A First Couple of Weeks


Our first week is behind us now. And I say that with a sigh of relief. We got everything done! I didn't plan or require too much. It was a good week, even if the first week is always a little taxing. The older kids weren't as shocked at the rude arrival of academic life as they have been in the past, and as the littles were this week. I think the older kids actually enjoyed themselves.




The littles, particularly Esmond (my love, my son), will hopefully come to love our scholé life in time. It's not that the work is too hard for him. It's not that the work takes too long for him. (We can get all of his work done in probably 45 minutes if we did it back to back.) Maybe it's the fact that he has not actually gotten bored yet? He thinks he should play outside, or watch TV, or help Daddy work all day. That's enough for him right now.


But the older kids know about boredom. Their minds are looking for more ideas to digest and expand.

I kind of engineered that starvation this year. The week before we began school, we army-crawled our way into the new schedule. It was a struggle, I tell you. I am not an early riser. But my whole plan, every ounce of my routine and rhythm depended on my getting up at 6:30 every morning. This is a problem for me. So either I had to change my plans or I had to change my habits.


My habits needed the change because my plans also included plans that I could not change. The time church starts. Or co-op.

Our first week was actually the week before we started school, and it was when we started our new morning habits. Our habits are not firmly in place. They are on shaky ground right now, these new habits of early rising. In fact, just this morning I overslept til 7. But we are on the way.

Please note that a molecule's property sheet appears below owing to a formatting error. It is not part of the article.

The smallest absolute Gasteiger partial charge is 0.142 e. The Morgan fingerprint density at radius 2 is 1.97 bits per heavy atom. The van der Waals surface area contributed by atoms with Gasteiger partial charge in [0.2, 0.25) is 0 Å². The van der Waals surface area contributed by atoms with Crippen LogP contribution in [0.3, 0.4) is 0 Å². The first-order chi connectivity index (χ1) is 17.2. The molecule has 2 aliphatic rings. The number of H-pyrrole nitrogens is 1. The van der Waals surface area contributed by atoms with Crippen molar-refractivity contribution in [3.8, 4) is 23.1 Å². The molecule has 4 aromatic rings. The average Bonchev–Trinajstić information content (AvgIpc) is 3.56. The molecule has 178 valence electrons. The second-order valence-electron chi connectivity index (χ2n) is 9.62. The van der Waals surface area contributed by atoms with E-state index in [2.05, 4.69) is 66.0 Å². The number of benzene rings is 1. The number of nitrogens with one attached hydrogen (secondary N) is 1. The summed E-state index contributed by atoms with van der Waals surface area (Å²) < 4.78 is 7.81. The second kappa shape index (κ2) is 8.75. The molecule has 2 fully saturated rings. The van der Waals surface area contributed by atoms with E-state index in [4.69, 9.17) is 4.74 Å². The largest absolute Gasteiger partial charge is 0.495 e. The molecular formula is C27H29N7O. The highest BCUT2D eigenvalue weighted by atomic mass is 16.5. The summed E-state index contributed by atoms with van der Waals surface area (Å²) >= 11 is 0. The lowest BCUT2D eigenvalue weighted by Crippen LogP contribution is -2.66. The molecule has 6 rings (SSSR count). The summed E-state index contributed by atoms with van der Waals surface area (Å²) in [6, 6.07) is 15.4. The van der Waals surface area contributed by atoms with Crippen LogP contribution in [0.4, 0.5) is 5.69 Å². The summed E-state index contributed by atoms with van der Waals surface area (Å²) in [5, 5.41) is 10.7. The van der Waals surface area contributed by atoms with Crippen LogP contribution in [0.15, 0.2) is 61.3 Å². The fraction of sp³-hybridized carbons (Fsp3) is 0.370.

The habit forming week, I struggled to get up at 6:30, the kids struggled when I woke them up at 7. We spent several mornings practicing getting our chores done. And even spent 3 mornings practicing getting to co-op on time. At the end of the morning practice, I would ask, "Ok, what could we do better?" And the next morning, we did a little better.

I was not perfect, just to clarify. On the first day, I assumed we would perfectly execute my plan. Quickly, I realized that was not going to happen. And my reaction to this revelation left room for improvement. But I calmed down and asked the question. We all admitted our problems and made note of the way to improve. And we had the next day to try again.


After chore time, there was nothing for the kids to do. I was getting ready for co-op, so I had plenty to do. But the kids, they didn't really have anything to do. So I kept reminding them, this is good! We will have plenty of time to get our work done if we have space in our time.

And then the next Monday came around, and we were ready. (Mostly.) We didn't have to start with everything, because co-op had not begun, so our first day was somewhat light. Still, it felt uncomfortable and stressful for me (the one who still expects perfection on the first day). Tuesday was our first day at the co-op and it went amazingly well. I'm thankful, so very thankful, for our loving co-op. Wednesday was our first full day at home. Thursday and Friday quickly followed. The older kids are challenged but are loving their work. Their minds are at work now, and no longer starving in boredom. The littles, Esmond, my love, my son, and Noemi, my baby, weren't quite so enthusiastic. Noemi is actually fine, but she did have a little head cold that made her miserable (and miserable to be around). Esmond does not enjoy sitting yet except on his own terms. He will listen to books, he will recognize sounds, he will play with pencil and paper...but not when I say. So his lesson to learn this year is not one that is fun to learn or to teach. It is discipline.


He will learn though, that what we do, this scholé at home is delightful and enchanting. I'm already seeing improvement actually. We've been reading a short version of The Song of Hiawatha. The pictures are beautiful, but they show more of the story than the words. There is a ghostly figure in the background that looks like the mother of Hiawatha, and Nokomis is too old to be the mother. So today he insisted on reading the big kids' version to learn the story in those pictures. We did, even though the new information was sad and incomprehensible. (Why did she die?)

His mind is awakening. He is getting hungry for ideas.

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